(Some of the other things mentioned are fun and interesting, but are on different aspects of philosophy of mind. The Nagel paper, Jackson's paper on Mary, philosophical zombies, and Turing test stuff (Alan Turing's paper "Computer Machinery and Intelligence", John Searle's reply paper "Minds, Brains, and Programs") are not really important to your project -- they are about related issues, but not the exact issue you're looking at. But all of these are commonly assigned in a class on the general subject and they're accessible, if you want to get into other issues in the general area. If you pick up a philosophy of mind reader, like the one by Chalmers, these essays will be in there.)

Incidentally - the "brain in a vat argument" is used for a somewhat different purpose. It's not used to talk about the relation between mind and body, or which of those is really our "self". It is used to talk about skepticism - which in philosophy refers to the possibility that we are mistaken. So, it is a topic in epistemology, the study of knowledge, rather than metaphysics, the study of the nature of things. The brain in a vat argument is basically about whether we could be in the Matrix right now and not realize it: how could we prove otherwise? This kind of "global" skepticism (the possibility of doubting everything you know) was first and most famously raised by Descartes. So - if you are reading about Descartes and brains in vats, be sure you know which aspect of Descartes's views the author is focusing on!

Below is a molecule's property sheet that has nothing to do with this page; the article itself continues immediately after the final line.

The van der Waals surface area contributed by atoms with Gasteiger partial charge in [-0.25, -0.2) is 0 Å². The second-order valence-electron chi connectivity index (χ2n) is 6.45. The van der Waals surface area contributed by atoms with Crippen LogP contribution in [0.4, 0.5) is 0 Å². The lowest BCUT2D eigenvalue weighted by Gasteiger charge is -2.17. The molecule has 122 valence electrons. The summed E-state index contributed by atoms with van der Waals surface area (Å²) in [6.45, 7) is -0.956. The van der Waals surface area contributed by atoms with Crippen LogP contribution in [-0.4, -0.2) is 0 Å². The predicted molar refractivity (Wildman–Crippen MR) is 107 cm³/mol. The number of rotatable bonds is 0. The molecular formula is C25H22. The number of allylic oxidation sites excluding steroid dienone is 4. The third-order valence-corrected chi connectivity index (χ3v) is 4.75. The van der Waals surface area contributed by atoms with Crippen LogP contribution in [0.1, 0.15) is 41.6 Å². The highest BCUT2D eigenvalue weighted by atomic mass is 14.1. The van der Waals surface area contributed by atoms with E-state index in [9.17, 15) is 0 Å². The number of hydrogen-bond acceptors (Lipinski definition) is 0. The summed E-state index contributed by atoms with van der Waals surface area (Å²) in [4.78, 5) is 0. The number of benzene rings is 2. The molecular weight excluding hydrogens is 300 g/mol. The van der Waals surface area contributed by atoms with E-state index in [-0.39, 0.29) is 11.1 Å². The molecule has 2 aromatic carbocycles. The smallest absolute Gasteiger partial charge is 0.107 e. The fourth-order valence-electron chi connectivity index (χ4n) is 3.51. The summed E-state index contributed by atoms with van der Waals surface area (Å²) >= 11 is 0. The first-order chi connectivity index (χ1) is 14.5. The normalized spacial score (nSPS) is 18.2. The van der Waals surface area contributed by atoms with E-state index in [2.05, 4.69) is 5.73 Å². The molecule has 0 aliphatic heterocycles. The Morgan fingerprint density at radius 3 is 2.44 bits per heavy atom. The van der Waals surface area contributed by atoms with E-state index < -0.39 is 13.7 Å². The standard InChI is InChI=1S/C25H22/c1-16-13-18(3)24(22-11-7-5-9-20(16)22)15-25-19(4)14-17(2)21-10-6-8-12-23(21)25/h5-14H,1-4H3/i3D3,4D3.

The movie City of Lost Children has a character who's a brain in a vat (although the movie isn't about him).
posted by LobsterMitten at 7:11 PM on March 15, 2013 [3 favorites]

You might also be interested in embodied cognition.
posted by LobsterMitten at 7:13 PM on March 15, 2013 [1 favorite]